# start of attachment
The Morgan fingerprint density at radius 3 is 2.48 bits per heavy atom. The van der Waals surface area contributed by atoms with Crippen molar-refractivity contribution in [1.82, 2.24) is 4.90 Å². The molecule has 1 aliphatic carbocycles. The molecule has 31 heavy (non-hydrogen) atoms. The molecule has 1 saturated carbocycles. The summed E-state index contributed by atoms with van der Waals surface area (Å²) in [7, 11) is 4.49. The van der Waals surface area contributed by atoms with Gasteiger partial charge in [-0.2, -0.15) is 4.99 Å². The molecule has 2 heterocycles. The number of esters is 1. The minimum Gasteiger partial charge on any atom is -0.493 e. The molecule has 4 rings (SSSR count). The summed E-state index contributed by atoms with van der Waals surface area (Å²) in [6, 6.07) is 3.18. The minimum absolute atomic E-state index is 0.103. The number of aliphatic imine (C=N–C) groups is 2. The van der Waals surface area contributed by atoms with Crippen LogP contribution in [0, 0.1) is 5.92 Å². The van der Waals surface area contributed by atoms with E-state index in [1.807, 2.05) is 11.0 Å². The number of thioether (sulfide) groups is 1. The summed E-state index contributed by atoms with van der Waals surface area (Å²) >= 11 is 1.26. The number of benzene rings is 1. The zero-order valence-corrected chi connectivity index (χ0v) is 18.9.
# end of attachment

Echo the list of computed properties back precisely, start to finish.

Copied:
The Morgan fingerprint density at radius 3 is 2.48 bits per heavy atom. The van der Waals surface area contributed by atoms with Crippen molar-refractivity contribution in [1.82, 2.24) is 4.90 Å². The molecule has 1 aliphatic carbocycles. The molecule has 31 heavy (non-hydrogen) atoms. The molecule has 1 saturated carbocycles. The summed E-state index contributed by atoms with van der Waals surface area (Å²) in [7, 11) is 4.49. The van der Waals surface area contributed by atoms with Gasteiger partial charge in [-0.2, -0.15) is 4.99 Å². The molecule has 2 heterocycles. The number of esters is 1. The minimum Gasteiger partial charge on any atom is -0.493 e. The molecule has 4 rings (SSSR count). The summed E-state index contributed by atoms with van der Waals surface area (Å²) in [6, 6.07) is 3.18. The minimum absolute atomic E-state index is 0.103. The number of aliphatic imine (C=N–C) groups is 2. The van der Waals surface area contributed by atoms with Crippen LogP contribution in [0, 0.1) is 5.92 Å². The van der Waals surface area contributed by atoms with E-state index in [1.807, 2.05) is 11.0 Å². The number of thioether (sulfide) groups is 1. The summed E-state index contributed by atoms with van der Waals surface area (Å²) >= 11 is 1.26. The number of benzene rings is 1. The zero-order valence-corrected chi connectivity index (χ0v) is 18.9.